The logical operations of the various embodiments of the present invention are implemented either manually and/or (1) as a sequence of computer-implemented steps running on a computing system, e.g., the ID reader 102, the local computer 112 or the server computer 306, and/or (2) as interconnected machine modules within the computing system. The implementation is a matter of choice dependent on the performance requirements of the computing system implementing the invention. Accordingly, the logical operations making up the embodiments of the present invention described herein are referred to alternatively as operations, acts, steps or modules. It will be recognized by one skilled in the art that these operations, structural devices, acts and modules may be implemented in software, in firmware, in special purpose digital logic, and any combination thereof without deviating from the spirit and scope of the present invention as recited within the claims attached hereto.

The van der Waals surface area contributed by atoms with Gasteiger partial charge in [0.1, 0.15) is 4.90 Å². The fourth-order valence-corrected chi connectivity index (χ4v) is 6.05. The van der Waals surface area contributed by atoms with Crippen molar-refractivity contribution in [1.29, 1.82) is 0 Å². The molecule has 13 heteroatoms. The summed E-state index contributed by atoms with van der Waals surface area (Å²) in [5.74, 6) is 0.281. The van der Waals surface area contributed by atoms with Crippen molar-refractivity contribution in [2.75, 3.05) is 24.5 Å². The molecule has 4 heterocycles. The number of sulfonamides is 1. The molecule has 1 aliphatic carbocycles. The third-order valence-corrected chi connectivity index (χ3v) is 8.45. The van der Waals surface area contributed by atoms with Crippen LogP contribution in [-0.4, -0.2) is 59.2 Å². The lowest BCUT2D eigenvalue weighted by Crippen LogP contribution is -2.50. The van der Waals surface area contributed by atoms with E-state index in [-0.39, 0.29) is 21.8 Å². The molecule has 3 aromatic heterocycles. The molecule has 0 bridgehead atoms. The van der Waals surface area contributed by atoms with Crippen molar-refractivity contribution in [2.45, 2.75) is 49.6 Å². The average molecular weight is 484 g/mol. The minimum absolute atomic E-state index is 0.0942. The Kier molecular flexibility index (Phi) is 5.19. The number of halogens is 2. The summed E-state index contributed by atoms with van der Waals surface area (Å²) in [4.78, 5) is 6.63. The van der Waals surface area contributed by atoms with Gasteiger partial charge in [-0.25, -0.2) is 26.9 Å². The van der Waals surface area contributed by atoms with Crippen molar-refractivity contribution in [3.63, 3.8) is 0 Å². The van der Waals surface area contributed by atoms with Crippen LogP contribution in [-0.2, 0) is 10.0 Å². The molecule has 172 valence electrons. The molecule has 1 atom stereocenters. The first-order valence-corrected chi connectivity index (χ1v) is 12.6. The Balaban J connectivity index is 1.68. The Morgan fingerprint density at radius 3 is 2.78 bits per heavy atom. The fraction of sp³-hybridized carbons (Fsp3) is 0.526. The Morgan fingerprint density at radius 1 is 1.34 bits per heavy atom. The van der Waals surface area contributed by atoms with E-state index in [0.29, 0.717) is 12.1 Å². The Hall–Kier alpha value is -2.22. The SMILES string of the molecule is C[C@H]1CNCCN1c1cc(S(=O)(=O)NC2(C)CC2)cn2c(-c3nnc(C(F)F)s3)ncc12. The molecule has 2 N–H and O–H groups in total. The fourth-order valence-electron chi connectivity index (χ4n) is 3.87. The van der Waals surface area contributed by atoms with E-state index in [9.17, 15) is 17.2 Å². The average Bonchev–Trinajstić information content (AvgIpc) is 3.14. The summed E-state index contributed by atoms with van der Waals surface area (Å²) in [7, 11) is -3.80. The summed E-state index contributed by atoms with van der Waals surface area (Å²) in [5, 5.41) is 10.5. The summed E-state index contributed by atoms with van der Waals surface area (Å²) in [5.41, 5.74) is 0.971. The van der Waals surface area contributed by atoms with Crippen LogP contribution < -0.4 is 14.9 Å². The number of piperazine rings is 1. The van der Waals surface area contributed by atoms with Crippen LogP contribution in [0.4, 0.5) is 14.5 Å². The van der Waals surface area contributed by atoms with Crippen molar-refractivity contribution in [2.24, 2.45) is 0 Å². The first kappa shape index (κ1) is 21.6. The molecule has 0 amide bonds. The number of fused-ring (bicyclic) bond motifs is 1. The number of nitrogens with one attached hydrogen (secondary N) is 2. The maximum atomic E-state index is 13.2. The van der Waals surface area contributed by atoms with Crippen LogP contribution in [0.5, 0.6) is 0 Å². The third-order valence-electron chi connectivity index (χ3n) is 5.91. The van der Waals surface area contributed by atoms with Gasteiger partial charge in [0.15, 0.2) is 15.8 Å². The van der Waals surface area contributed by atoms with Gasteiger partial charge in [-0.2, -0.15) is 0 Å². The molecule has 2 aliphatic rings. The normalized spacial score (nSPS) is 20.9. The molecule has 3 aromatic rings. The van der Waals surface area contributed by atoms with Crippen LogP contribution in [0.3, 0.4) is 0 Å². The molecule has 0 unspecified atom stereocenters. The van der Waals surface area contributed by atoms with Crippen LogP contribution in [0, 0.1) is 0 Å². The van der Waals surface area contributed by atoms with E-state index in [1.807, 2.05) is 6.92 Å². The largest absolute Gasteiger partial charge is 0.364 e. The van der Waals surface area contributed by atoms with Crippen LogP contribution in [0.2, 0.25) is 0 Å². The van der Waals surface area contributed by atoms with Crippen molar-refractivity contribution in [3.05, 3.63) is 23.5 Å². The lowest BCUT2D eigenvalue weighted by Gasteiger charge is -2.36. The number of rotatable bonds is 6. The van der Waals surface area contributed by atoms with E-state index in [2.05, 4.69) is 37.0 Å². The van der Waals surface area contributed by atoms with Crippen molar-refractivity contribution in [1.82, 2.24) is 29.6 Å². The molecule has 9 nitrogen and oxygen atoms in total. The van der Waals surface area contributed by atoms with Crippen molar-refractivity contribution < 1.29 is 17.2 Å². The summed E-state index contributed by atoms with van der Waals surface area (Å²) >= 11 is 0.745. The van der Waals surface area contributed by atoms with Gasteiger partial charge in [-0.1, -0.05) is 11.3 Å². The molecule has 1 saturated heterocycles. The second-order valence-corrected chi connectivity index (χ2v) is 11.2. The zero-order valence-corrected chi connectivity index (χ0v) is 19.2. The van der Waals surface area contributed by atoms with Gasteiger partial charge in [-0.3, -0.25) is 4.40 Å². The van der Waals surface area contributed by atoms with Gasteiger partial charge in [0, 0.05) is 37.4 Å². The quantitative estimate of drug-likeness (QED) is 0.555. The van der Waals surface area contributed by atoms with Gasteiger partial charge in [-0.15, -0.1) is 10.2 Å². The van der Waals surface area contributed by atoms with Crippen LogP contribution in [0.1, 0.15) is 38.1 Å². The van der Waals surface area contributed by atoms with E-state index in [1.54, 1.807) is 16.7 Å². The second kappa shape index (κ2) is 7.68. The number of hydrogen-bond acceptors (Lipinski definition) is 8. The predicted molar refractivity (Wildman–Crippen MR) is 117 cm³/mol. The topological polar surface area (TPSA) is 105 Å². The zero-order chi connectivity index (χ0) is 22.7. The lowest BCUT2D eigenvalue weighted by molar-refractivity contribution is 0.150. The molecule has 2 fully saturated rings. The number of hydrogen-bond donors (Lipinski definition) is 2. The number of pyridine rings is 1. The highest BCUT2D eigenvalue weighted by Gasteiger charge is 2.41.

With the computing environment in mind, FIG. 5 illustrates operational characteristics of a process 500 for tracking maintenance of filters 102 in the environment of FIG. 1 in accordance with an embodiment of the present invention. As such, each filter 102 being tracked is associated with a unique ID embodied on a unique ID label 104 affixed to the filters 102. The tracking process 500 shown in FIG. 5 is described as being practiced using components embodied in the local tracking system 200 in accordance with an exemplary embodiment of the present invention. In this regard, the local tracking system 200 described in FIG. 2 is operable to practice the tracking process 500, and thus, the logical operations of the tracking process 500 are described herein as being performed by the ID Reader 106 for illustrative purposes.